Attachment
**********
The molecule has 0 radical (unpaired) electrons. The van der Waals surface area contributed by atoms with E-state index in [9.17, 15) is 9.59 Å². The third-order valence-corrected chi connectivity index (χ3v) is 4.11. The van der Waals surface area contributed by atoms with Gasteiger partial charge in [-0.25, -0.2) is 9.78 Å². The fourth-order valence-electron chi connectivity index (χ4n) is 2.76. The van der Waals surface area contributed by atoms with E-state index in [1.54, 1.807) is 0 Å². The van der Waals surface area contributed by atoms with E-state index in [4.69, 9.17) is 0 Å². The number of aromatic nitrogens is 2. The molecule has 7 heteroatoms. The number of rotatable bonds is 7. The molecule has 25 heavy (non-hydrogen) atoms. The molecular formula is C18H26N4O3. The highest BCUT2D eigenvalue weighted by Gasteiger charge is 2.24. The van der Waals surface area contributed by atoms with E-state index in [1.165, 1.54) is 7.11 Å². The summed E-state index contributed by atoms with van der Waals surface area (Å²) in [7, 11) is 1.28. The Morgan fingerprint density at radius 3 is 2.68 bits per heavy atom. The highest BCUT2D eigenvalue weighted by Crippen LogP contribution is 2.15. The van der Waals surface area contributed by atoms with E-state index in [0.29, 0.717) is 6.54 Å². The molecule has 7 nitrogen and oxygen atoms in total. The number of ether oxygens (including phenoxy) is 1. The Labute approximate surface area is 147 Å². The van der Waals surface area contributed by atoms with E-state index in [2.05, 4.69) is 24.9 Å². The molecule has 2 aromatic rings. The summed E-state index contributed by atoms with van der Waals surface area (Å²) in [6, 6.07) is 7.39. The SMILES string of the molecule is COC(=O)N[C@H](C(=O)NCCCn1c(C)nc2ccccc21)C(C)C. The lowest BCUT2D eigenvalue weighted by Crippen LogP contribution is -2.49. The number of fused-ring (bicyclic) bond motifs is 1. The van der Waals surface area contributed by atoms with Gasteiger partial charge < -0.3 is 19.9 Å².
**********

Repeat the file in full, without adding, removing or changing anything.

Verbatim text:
The molecule has 0 radical (unpaired) electrons. The van der Waals surface area contributed by atoms with E-state index in [9.17, 15) is 9.59 Å². The third-order valence-corrected chi connectivity index (χ3v) is 4.11. The van der Waals surface area contributed by atoms with Gasteiger partial charge in [-0.25, -0.2) is 9.78 Å². The fourth-order valence-electron chi connectivity index (χ4n) is 2.76. The van der Waals surface area contributed by atoms with E-state index in [1.54, 1.807) is 0 Å². The van der Waals surface area contributed by atoms with E-state index in [4.69, 9.17) is 0 Å². The number of aromatic nitrogens is 2. The molecule has 7 heteroatoms. The number of rotatable bonds is 7. The molecule has 25 heavy (non-hydrogen) atoms. The molecular formula is C18H26N4O3. The highest BCUT2D eigenvalue weighted by Gasteiger charge is 2.24. The van der Waals surface area contributed by atoms with E-state index in [1.165, 1.54) is 7.11 Å². The summed E-state index contributed by atoms with van der Waals surface area (Å²) in [7, 11) is 1.28. The Morgan fingerprint density at radius 3 is 2.68 bits per heavy atom. The highest BCUT2D eigenvalue weighted by Crippen LogP contribution is 2.15. The van der Waals surface area contributed by atoms with E-state index in [0.29, 0.717) is 6.54 Å². The molecule has 7 nitrogen and oxygen atoms in total. The number of ether oxygens (including phenoxy) is 1. The Labute approximate surface area is 147 Å². The van der Waals surface area contributed by atoms with E-state index in [2.05, 4.69) is 24.9 Å². The molecule has 2 aromatic rings. The summed E-state index contributed by atoms with van der Waals surface area (Å²) in [6, 6.07) is 7.39. The SMILES string of the molecule is COC(=O)N[C@H](C(=O)NCCCn1c(C)nc2ccccc21)C(C)C. The lowest BCUT2D eigenvalue weighted by Crippen LogP contribution is -2.49. The number of fused-ring (bicyclic) bond motifs is 1. The van der Waals surface area contributed by atoms with Gasteiger partial charge < -0.3 is 19.9 Å².